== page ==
How mindfulness improves your life at work

your work plus mindfulness

[Part of a series on learning to love your life at work.]

Picture this. You’re sitting at work, doing what you do. It’s an ordinary day, just like any other. Except…today there’s a twist.

You’re still doing your work, but somehow you find yourself in the proud possession of a magic button that pushes pause on three things:

  1. The past
  2. The future
  3. Your judgment about whatever is happening right now

Think your experience might be a little different that day? Let’s take a look.

The Past

OK, let’s assume that whatever magic wand cleared out the past left all the past awareness you need to do your job intact. What it pushed pause on was all your memories and associations from the past that you have negative associations with.

So for example, on this particularly unusual day you won’t have:

  1. Regrets about mistakes you have made
  2. Doubts about yourself stemming from past failures
  3. Negative stories about your co-workers based on conflicts you have had in the past
  4. Resentments based on past perceived slights

The list goes on, but you get the idea.

Notice anything about all of these? Not a single one of them is happening in the present moment of your work day. And yet, if you’re anything like the rest of us, you spend untold amounts of energy in the suffering they create.

Press pause and – POOF – that suffering disappears.

Bottom line, we layer all kinds of unpleasantness over our experience of the present moment by bringing our negative past experiences into the present and giving them life. Push pause on that, and our experience of the here-and-now improves immensely.

The Future

Bringing the past forward into the present moment is bad enough (or rather, the perceived past, since studies show that what we remember tends to be a poor representative of what actually happened). But bringing the future into the present moment is sheer folly.

Why?

Because, while the past at least has something you can point to and say, “that happened,” (however inaccurate that might be), the future is 100%, no ifs-ands-or-buts made up. Complete fantasyland.

And yet, how often do you get your knickers in a knot about something that might happen? How often do you make yourself miserable worrying about some future outcome that may or may not ever become reality?

For most of us, the answer to that is, “Waaaaaaay too often.”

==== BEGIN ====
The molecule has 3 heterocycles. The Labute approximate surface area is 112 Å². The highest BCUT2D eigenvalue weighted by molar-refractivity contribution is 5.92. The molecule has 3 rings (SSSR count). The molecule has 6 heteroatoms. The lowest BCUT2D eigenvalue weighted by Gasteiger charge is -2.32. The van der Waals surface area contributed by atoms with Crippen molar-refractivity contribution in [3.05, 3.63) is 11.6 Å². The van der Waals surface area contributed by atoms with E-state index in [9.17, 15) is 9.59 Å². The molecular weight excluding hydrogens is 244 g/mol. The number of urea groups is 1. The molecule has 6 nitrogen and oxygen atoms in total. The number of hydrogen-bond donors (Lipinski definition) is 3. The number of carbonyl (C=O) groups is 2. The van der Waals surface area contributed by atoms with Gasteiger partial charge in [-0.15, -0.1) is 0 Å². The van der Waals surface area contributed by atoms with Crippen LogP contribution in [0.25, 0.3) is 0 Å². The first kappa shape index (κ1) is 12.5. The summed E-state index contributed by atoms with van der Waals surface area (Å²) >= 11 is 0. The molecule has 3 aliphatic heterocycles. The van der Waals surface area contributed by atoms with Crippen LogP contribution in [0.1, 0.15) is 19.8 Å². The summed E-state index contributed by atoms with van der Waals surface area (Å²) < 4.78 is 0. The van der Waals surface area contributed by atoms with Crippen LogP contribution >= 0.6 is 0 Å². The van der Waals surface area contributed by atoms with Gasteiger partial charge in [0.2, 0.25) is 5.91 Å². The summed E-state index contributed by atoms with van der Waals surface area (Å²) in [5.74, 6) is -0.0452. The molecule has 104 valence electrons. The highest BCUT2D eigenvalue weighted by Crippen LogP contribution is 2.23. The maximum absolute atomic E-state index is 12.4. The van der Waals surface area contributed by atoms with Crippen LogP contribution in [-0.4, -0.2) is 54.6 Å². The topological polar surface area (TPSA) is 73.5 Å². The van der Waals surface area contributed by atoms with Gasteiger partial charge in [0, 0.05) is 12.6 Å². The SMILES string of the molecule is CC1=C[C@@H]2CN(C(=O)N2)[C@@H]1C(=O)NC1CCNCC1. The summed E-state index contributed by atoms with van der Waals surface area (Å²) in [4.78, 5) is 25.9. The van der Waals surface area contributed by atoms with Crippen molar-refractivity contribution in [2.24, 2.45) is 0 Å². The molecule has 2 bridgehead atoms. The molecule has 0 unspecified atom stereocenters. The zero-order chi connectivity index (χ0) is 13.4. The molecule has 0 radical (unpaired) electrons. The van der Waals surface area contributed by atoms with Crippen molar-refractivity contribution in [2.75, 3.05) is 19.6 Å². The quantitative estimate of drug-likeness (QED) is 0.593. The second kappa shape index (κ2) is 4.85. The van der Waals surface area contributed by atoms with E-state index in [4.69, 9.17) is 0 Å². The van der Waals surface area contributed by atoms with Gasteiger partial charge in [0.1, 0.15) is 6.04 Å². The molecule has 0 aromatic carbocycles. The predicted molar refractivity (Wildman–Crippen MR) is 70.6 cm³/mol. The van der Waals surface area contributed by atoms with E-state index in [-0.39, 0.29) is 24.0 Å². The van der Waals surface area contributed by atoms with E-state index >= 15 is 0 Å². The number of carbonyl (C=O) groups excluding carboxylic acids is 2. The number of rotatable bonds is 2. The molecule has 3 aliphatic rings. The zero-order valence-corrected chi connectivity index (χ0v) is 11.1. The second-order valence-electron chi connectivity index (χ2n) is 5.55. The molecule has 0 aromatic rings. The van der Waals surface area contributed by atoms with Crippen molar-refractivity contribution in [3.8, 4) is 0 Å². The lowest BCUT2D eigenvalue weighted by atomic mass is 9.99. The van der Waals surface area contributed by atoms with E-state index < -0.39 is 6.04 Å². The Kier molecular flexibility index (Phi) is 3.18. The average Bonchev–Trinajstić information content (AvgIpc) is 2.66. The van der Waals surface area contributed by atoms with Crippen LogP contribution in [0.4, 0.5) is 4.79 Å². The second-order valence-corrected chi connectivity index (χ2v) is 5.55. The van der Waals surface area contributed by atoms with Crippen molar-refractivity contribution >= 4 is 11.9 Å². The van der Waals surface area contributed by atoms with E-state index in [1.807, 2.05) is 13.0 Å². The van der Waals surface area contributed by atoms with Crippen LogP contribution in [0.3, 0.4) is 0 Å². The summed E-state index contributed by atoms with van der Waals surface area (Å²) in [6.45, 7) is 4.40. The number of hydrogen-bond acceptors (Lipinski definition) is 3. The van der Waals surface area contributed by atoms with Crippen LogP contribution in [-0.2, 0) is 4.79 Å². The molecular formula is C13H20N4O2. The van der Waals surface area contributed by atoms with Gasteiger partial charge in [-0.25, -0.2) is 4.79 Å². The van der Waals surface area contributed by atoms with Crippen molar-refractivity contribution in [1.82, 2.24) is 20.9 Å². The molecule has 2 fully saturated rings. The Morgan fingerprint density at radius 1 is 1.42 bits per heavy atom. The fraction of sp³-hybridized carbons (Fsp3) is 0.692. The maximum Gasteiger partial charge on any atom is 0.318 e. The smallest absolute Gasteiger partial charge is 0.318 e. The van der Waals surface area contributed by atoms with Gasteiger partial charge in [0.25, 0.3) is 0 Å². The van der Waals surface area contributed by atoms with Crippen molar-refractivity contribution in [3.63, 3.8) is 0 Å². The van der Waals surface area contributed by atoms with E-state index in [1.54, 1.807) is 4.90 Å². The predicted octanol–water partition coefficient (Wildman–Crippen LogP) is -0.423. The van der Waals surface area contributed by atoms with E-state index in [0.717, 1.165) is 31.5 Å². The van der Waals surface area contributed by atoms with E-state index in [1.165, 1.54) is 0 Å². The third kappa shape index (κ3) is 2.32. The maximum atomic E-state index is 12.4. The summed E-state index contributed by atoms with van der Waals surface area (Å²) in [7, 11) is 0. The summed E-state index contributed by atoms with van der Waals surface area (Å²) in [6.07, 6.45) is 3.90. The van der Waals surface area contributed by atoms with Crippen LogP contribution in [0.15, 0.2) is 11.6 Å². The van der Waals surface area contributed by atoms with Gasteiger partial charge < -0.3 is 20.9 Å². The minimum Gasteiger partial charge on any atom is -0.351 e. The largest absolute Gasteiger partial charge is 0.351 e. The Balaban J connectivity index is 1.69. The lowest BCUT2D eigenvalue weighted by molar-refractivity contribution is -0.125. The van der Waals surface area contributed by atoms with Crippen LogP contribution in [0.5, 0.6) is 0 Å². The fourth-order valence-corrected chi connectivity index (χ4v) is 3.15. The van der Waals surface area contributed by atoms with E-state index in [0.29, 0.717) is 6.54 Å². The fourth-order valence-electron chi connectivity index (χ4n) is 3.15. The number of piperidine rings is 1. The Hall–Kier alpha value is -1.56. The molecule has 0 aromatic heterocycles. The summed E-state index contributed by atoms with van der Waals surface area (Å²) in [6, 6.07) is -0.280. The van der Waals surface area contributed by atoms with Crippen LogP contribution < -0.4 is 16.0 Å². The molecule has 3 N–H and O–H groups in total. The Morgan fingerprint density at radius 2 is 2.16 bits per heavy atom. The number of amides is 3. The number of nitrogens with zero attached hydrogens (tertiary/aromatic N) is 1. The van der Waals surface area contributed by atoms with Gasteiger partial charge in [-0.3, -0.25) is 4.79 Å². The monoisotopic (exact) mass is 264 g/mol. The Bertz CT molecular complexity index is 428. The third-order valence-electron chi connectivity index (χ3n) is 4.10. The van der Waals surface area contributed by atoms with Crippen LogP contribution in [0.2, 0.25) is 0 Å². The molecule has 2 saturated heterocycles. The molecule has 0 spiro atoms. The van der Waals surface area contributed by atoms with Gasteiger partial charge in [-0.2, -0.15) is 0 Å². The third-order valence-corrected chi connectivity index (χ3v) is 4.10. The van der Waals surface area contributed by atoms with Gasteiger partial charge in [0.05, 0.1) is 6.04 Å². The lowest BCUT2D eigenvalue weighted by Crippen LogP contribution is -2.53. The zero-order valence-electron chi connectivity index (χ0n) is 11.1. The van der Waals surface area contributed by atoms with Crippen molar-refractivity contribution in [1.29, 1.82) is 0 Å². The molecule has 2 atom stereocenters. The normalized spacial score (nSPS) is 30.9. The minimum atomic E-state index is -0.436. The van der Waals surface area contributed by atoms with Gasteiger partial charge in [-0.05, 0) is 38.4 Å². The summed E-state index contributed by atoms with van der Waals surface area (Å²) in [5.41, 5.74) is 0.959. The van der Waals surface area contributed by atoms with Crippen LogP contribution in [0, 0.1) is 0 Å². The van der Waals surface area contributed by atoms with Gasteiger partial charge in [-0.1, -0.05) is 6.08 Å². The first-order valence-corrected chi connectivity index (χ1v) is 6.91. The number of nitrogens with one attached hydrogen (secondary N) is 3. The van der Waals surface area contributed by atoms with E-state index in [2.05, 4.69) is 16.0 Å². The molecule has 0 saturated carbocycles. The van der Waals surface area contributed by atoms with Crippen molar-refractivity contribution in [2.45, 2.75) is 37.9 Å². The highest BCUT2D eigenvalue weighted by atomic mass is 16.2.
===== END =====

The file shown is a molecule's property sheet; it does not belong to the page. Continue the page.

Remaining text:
Now imagine going through your day with none of said knicker-knotting. How much more energy would that free? How much more peaceful would that feel?

Judgments about the Present

Finally, imagine that someone hit “mute” and quieted that voice that gives a running commentary about what you’re doing and experiencing.

You’ll still experience everything, both pleasant and unpleasant. But you won’t hear the comments from the peanut gallery. No commentary saying:

  • That was stupid.
  • Why can’t I be more patient?
  • I shouldn’t be so _____. (fill in the blank with your favorite self-criticism of choice)
  • I should be more _____.
  • This shouldn’t be like this.
  • When will this stop?
  • They shouldn’t be so _____.

All of those judgments add mental suffering to the picture. They add a projected pain to any unpleasantness that actually exists. They also get in the way of more fully experiencing (and enjoying) the present moment.

The “magic” of mindfulness

So you have looked all around and you can’t find the magic button to push so you can hit pause. What to do, what to do?

You’re in luck. Because you don’t need a magic button. All you need is mindfulness.

What, you might ask, is mindfulness? I’ll let Jon Kabat-Zinn, one of the people behind the introduction and popularization of the idea in the West, explain:

“Mindfulness means paying attention in a particular way: On purpose, in the present moment, and nonjudgmentally.”

So basically mindfulness is way of experiencing the present moment without all the chatter of the past, the future, and judgments about the present mucking it up.

Think that might make any difference in how you experience your life at work?

(Hint: The answer is yes.)

p.s. If you want a deeper look at mindfulness, here’s a what is mindfulness post – a short video of Kabat-Zinn giving an overview of the concept, as well as a longer one of him doing a talk and mindfulness session at Google.

[Want to get Wild About Work? Take the first step with my FREE audio course.]

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Brought to you by Curt Rosengren, Passion Catalyst TM

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